So what you are saying is that just because the synaxarium doesn't mention a feast or commemoration that doesn't mean it's not celebrated that day. So celebrating at home is basically consist of extra prayers pertaining to whatever feast it happens to be? That seems so simple. Thanks for suggesting recordings, where do you find these recordings?

Well, normally whatever is in the Synaxarium is exactly what is celebrated that day. But of course there are variable feasts and seasons that can override that, and if there is a rite to celebrate something on a particular date, it is celebrated then, but not necessarily found in the Synaxarium (Lazarus Saturday, Easter, Pentecost, Ascension, and perhaps, the 12th of the month).

Coptichymns.net and tasbeha.org each have large collections of hymn recordings. The doxologies can be found here, for example:
http://www.coptichymns.net/module-hymns-catview-pid-99.html

But it can be very confusing, especially since the track titles are all in Coptic. If you want help figuring out what tune should be said on a specific day, and where to find it, just send me a pm. Everything is the annual tune right now, so this tune: http://media.coptichymns.net:8080/ramgen/coptichymns/doxologies/annual/hics/doxologies_annual_intro.smil . I might be able to find English recordings if you need something specific.

Have you heard the doxologies sung in English at Church? If not you might need a recording of the doxologies in English to make it manageable for you.
« Last Edit: June 25, 2012, 02:39:52 PM by Jonathan » Logged
mtmamma
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« Reply #12 on: June 25, 2012, 02:47:26 PM »

Thank you Salpy.

Jonathan it looks like I am going to have to put some money to the side in order to build up my Coptic Resource Library. Is there a sticky here somewhere that suggest books that are needed for a basic library for beginners? I thought I saw one, off to check.
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Jonathan
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« Reply #13 on: June 25, 2012, 02:57:09 PM »

Thank you Salpy.

Jonathan it looks like I am going to have to put some money to the side in order to build up my Coptic Resource Library. Is there a sticky here somewhere that suggest books that are needed for a basic library for beginners? I thought I saw one, off to check.

It's about $100 for those three books. I assume you already have a Liturgy book and an Agpeya. The other things you can get are Lectionaries and the Synaxarium.

But if you download the pdf's from my church's website... they are not as complete as the SUS and LA books, but it's completely free to download them, and you can print them if you want. If there's something specific you want pm me, and I can send you the unpublished drafts of upcoming editions that are more complete as well.

If you get pdf copies of the Euchologion, the Paslmody book, the Hymnal, the Lectionaries, and the Synaxarium, and you probably have an Agpeya, then you will have everything you need for any service in the home for free, and you just have to put up with reading off a screen or printing out sections... then you can gradually replace with print books as you get comfortable with them and see what you need.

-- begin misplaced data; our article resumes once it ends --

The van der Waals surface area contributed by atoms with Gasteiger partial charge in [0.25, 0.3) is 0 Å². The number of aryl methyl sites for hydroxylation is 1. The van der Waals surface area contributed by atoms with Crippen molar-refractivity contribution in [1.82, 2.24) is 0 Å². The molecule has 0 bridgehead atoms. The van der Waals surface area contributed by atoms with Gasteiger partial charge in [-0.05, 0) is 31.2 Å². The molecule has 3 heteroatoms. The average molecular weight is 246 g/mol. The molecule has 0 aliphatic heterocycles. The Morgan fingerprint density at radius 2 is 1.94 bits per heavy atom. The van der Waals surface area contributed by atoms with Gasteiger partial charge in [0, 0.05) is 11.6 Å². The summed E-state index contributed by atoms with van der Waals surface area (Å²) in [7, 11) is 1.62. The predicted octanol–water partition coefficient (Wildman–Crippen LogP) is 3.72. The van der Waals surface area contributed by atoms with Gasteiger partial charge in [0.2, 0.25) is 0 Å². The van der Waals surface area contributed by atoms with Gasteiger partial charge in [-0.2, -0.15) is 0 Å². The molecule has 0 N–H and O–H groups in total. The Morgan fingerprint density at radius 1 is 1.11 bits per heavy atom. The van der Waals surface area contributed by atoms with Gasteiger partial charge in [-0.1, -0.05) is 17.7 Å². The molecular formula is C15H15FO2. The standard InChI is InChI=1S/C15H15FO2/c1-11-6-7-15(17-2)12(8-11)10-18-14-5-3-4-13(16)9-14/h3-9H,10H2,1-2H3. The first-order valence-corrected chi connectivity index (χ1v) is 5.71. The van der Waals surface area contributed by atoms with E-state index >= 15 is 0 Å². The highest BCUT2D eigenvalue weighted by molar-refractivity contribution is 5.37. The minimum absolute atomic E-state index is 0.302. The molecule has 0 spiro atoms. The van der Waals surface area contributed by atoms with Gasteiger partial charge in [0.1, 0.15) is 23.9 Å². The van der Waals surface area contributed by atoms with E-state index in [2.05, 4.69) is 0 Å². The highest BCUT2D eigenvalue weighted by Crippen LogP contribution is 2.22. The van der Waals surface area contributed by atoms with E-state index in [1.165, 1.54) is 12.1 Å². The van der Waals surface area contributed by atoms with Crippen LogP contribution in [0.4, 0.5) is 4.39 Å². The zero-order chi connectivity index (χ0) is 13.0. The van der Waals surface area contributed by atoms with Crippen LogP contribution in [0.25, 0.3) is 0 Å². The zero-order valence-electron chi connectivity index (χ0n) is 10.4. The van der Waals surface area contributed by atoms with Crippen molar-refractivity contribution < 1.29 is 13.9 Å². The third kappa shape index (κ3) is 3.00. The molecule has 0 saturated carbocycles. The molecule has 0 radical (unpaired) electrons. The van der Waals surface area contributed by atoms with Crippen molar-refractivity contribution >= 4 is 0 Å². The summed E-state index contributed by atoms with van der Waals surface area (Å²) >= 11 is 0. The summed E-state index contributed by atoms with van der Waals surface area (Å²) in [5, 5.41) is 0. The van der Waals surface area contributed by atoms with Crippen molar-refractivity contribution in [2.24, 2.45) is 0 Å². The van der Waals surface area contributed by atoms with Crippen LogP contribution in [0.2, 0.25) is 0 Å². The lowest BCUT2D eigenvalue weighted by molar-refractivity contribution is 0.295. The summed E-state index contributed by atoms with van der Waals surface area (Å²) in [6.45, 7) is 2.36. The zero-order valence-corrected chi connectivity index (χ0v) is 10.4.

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mabsoota
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« Reply #14 on: June 25, 2012, 03:24:17 PM »

most lay people just pray from the agpeya, and read the synaxarium and daily Bible readings.
if u do more than this, don't be surprised to see people lining up on pilgrimage to your house!
 Wink
(but thanks, jonathan, for the really comprehensive info!)
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Jonathan
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« Reply #15 on: June 25, 2012, 03:27:06 PM »

most lay people just pray from the agpeya, and read the synaxarium and daily Bible readings.
if u do more than this, don't be surprised to see people lining up on pilgrimage to your house!
 Wink
(but thanks, jonathan, for the really comprehensive info!)

I don't know that most lay people read the daily readings... or the synaxarium... I don't know if most pray the Agpeya, but maybe Smiley

But for those stuck far away from a church, adding a short veneration after praying the Agpeya can be a really easy way to participate in the cycle of the Church and feel connected in a way that those of us who can just drive a few minutes to a Church for Vespers on the eve of any major saint's feast take for granted...
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mabsoota
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« Reply #16 on: June 25, 2012, 03:31:29 PM »

i agree, jonathan, i just want mtmamma to realise she is already doing a lot and not to get overwhelmed.
i used to struggle with my praying until my father of confession cut it back a bit, and now i am increasing in prayer just a little at a time, which is the right spiritual stage for me.
when people are far from a church, it is great to be able to have church life at home, and that also makes it easier when God brings you closer to the church (or the church closer to you!)

once again, i am impressed with yr comprehensive answer and look up to you.
 Smiley
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Jonathan
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« Reply #17 on: June 25, 2012, 04:18:23 PM »

i agree, jonathan, i just want mtmamma to realise she is already doing a lot and not to get overwhelmed.
i used to struggle with my praying until my father of confession cut it back a bit, and now i am increasing in prayer just a little at a time, which is the right spiritual stage for me.
when people are far from a church, it is great to be able to have church life at home, and that also makes it easier when God brings you closer to the church (or the church closer to you!)

once again, i am impressed with yr comprehensive answer and look up to you.
 Smiley

yes, I absolutely agree that there is a great danger in over-doing it.

I think that if someone wants to pray a veneration or even Midnight Praise on the eve of an important saint's feast day, it is not a problem. But if it is anything more regular than that, it should only be with the blessing of a spiritual father who can guide around both right-hand and left-hand errors. Satan always tells us to pray more, so that we will burn out, and start and stop in bursts, and never develop a moderate, stable spiritual discipline. Obedience is greater than any length of prayers.